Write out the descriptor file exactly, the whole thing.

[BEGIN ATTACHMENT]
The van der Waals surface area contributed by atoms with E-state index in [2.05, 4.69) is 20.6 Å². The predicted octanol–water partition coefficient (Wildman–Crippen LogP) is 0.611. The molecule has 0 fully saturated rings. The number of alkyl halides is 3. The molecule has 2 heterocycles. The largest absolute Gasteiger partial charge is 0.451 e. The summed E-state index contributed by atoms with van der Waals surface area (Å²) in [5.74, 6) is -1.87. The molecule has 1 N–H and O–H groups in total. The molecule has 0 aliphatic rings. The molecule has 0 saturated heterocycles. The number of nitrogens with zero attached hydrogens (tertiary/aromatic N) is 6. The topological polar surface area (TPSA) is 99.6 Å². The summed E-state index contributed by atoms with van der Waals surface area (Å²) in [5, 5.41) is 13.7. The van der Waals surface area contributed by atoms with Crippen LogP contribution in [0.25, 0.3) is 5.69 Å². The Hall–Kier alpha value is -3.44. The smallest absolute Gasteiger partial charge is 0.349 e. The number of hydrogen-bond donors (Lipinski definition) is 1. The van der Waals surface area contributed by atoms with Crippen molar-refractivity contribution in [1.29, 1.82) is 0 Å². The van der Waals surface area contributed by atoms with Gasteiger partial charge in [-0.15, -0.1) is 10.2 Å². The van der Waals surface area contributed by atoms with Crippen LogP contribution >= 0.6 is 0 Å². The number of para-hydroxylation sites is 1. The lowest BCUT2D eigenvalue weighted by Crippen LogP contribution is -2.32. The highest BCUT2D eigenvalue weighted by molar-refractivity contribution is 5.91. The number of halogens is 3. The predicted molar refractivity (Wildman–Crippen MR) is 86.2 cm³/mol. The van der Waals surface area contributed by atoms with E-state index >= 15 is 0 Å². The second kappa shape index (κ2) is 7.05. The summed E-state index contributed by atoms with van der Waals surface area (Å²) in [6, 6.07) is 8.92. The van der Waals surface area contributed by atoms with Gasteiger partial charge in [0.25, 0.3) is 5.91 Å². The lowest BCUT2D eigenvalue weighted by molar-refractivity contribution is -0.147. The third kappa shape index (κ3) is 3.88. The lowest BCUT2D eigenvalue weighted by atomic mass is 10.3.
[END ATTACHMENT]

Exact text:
The van der Waals surface area contributed by atoms with E-state index in [2.05, 4.69) is 20.6 Å². The predicted octanol–water partition coefficient (Wildman–Crippen LogP) is 0.611. The molecule has 0 fully saturated rings. The number of alkyl halides is 3. The molecule has 2 heterocycles. The largest absolute Gasteiger partial charge is 0.451 e. The summed E-state index contributed by atoms with van der Waals surface area (Å²) in [5.74, 6) is -1.87. The molecule has 1 N–H and O–H groups in total. The molecule has 0 aliphatic rings. The molecule has 0 saturated heterocycles. The number of nitrogens with zero attached hydrogens (tertiary/aromatic N) is 6. The topological polar surface area (TPSA) is 99.6 Å². The summed E-state index contributed by atoms with van der Waals surface area (Å²) in [5, 5.41) is 13.7. The van der Waals surface area contributed by atoms with Crippen LogP contribution in [0.25, 0.3) is 5.69 Å². The Hall–Kier alpha value is -3.44. The smallest absolute Gasteiger partial charge is 0.349 e. The number of hydrogen-bond donors (Lipinski definition) is 1. The van der Waals surface area contributed by atoms with Crippen molar-refractivity contribution in [1.29, 1.82) is 0 Å². The van der Waals surface area contributed by atoms with Gasteiger partial charge in [-0.15, -0.1) is 10.2 Å². The van der Waals surface area contributed by atoms with Crippen LogP contribution >= 0.6 is 0 Å². The number of para-hydroxylation sites is 1. The lowest BCUT2D eigenvalue weighted by Crippen LogP contribution is -2.32. The highest BCUT2D eigenvalue weighted by molar-refractivity contribution is 5.91. The number of halogens is 3. The predicted molar refractivity (Wildman–Crippen MR) is 86.2 cm³/mol. The van der Waals surface area contributed by atoms with E-state index >= 15 is 0 Å². The second kappa shape index (κ2) is 7.05. The summed E-state index contributed by atoms with van der Waals surface area (Å²) in [6, 6.07) is 8.92. The van der Waals surface area contributed by atoms with Gasteiger partial charge in [0.25, 0.3) is 5.91 Å². The lowest BCUT2D eigenvalue weighted by molar-refractivity contribution is -0.147. The third kappa shape index (κ3) is 3.88. The lowest BCUT2D eigenvalue weighted by atomic mass is 10.3.